Your Terms and Conditions are a list of rules that you share with your visitors. Or, in this case, your website rules.
It is a document that shares what you permit and what you do not on your website. The Terms and Conditions page is also a crucial template to have if you want to ensure that your content is protected and copyright safe. Every website needs one, so get yours today! If you have these four legal pages, you will have the basics for your legal templates with your VIP legal bundle.
Other legal pages you may want to consider investing in are
Guest Blogger Agreement
This is a type of contract by which the guest blogger grants you (the site owner) the legal rights to use their content, videos, or images. If you don’t have a guest blogger agreement you run the risk of falling foul of copyright law and other intellectual property laws regarding publishing other people’s content on your website. When you’ve got a guest blogger agreement, you acquire those legal rights from the guest author.
Freelance Contract Template (Independent Contractor Agreement)
This is an agreement between you and your client that clearly outlines everything you and your client need to know about a job. It’s a legal document that could be used in court. If, for example, you keep up your end of the contract and deliver your work on time but your client doesn’t pay you, there is a written agreement that you can take to court.
Sponsored Posts Contract
A sponsored posts contract includes guidelines on writing the contract, compensation received, and legal protection for all parties. In the contract there should also be guidelines on how any disputes should be resolved, to avoid unnecessary litigation.
Media Release Agreement
A media release is copyrighted because they are being written by a person on behalf of a company. A media release agreement is a legal document you must use before using someone else’s media assets, photos, videos, or testimonials. If you don’t use one, you run the risk of getting sued, losing sleep, and ultimately lots of money.
Sweepstakes are governed by an array of laws and there are legal goals to keep in mind if you want to run a sweepstake to market your business. All sweepstakes must have official rules, which is the contract between the sponsor and the entrant. The rules cannot change once a sweepstake has begun.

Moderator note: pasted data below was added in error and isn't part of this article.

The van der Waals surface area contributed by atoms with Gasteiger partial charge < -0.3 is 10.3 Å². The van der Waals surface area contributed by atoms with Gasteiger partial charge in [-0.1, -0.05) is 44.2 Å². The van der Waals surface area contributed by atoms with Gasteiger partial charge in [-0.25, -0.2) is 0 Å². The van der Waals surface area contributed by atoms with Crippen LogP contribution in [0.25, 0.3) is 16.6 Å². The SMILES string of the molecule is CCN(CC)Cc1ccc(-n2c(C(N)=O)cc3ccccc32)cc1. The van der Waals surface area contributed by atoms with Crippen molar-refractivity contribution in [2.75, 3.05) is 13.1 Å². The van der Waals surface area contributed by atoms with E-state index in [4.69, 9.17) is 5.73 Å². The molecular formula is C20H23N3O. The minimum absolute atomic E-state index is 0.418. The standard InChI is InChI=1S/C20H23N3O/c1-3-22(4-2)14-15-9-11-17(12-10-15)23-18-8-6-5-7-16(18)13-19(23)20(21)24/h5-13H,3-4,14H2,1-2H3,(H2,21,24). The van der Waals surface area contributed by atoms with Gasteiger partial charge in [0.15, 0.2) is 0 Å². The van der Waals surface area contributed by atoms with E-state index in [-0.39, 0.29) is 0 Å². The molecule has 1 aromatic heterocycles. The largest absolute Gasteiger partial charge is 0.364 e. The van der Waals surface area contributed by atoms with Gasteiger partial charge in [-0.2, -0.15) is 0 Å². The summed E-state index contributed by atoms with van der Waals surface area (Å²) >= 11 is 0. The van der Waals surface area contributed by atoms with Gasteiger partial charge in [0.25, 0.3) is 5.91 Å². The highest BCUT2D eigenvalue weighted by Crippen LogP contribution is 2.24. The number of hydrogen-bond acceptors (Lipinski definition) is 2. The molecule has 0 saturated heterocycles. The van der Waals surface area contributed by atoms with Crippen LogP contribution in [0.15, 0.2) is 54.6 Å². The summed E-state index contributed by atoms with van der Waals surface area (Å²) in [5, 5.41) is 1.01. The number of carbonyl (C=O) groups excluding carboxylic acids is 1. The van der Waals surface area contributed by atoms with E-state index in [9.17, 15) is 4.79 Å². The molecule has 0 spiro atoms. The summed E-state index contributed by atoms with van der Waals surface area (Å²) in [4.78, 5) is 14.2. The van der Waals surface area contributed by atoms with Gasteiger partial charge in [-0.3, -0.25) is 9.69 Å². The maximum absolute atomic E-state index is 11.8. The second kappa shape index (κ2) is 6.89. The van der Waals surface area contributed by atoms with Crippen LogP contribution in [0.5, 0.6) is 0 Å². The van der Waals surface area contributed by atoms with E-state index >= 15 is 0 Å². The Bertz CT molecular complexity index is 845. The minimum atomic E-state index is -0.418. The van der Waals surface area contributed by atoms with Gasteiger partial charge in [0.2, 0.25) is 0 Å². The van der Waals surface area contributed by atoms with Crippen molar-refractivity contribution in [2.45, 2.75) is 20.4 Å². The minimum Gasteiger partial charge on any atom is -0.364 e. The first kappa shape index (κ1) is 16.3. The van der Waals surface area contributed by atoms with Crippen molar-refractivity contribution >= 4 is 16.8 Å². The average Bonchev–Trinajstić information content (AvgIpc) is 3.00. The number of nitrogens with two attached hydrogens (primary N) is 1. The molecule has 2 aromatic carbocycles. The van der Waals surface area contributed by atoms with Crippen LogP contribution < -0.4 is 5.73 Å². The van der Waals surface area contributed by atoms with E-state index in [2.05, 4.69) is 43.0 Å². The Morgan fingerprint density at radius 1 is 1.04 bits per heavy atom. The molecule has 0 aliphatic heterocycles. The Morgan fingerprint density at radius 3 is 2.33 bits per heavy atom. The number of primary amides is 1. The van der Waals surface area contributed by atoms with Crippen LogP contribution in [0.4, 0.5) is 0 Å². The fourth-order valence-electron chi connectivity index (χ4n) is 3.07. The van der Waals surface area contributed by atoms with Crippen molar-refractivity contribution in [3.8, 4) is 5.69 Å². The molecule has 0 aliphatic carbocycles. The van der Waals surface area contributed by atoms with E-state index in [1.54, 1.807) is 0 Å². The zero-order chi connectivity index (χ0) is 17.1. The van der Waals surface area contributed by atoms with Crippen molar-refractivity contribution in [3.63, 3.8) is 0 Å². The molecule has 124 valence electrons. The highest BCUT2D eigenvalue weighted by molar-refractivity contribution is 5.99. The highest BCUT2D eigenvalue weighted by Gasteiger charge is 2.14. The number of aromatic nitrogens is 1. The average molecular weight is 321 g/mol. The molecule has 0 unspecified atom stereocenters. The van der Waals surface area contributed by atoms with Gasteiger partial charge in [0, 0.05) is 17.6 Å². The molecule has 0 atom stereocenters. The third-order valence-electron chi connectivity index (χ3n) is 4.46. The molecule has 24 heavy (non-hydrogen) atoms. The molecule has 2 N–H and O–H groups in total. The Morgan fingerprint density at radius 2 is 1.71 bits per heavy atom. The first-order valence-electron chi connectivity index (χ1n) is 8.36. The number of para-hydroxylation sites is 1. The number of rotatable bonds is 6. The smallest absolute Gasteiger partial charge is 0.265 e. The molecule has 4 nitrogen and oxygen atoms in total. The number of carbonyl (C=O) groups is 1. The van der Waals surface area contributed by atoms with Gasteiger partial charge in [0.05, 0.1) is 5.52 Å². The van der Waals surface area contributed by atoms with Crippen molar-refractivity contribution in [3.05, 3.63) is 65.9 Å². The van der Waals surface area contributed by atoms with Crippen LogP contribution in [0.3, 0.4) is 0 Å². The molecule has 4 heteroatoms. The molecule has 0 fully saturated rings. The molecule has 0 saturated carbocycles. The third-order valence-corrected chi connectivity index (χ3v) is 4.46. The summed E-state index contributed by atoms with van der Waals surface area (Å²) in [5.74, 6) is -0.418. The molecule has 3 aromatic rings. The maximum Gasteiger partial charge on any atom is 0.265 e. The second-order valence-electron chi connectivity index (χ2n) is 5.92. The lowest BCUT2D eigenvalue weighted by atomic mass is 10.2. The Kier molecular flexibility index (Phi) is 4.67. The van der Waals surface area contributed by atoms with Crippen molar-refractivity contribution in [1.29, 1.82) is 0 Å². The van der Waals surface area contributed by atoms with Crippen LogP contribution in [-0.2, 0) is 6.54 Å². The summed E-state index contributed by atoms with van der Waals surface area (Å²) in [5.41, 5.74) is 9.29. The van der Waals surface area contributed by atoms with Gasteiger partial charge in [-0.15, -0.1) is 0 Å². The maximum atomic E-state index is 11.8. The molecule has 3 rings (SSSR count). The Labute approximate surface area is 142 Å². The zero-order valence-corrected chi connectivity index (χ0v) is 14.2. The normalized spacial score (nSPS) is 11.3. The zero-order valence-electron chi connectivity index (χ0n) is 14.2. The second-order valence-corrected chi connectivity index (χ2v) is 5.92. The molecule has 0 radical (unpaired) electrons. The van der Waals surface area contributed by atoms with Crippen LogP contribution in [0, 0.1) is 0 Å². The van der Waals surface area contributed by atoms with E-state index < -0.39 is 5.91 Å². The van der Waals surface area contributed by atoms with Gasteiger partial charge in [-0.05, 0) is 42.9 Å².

A consulting agreement is an agreement between a consultant and a client who wishes to retain a certain specified service of the consultant for a specified time at a specified rate of compensation. It describes the working relationship and keeps both parties accountable. It also helps protect your business from possible disputes.
LLC Operating Agreement
An LLC operating agreement is a legal document that outlines the ownership and member duties of a Limited Liability Company. It also outlines the rights and responsibilities of each owner. It is the best way to prevent any misunderstandings down the line.
An affiliate agreement is an agreement between a merchant and an affiliate under which a website owner will pay a commission or fee for referrals. When there is a written agreement that’s been written and signed by both parties, there can be no confusion.
Design Service Agreement
This legal document outlines the terms and conditions of a design firm or individual contractor who is performing design services on behalf of the company. It will outline payment terms, the scope of the designer’s work, the rights and responsibilities of the client, and the process of requesting changes to a design. It will also address potential licensing and intellectual property issues that might arise once the design project is complete.
This is also called a nondisclosure or secrecy agreement. It’s a legally binding contract that establishes a confidential agreement. It will also outline the consequences of disclosing prohibited information, which should prevent any leaks.
Website Sale Agreement
This is a contract for the sale and purchase of a domain and website. Having this agreement in place is essential because it regulates the relationship between the parties in the event of disagreements or misunderstandings. The sale of a domain and website is a complicated transaction in that there are several IP Rights and other factors that must be considered.
As always, if you’re going to have a website, you want all your legal ducks in a row, especially if your website traffic and revenue have started to increase. Now more than ever, running a website selling products or services like copywriting/blogging offers an opportunity to earn real money.
Online resources such as make money blogging (the ultimate guide 2022) will help convert your hobby into a viable source of income. The last thing you need just as your business takes off is to worry about being slapped with a lawsuit.
Following the advice in this article will give you a sense of peace knowing that you’re operating legally. Plus! On the bright side, you’re setting up your website for money-making success.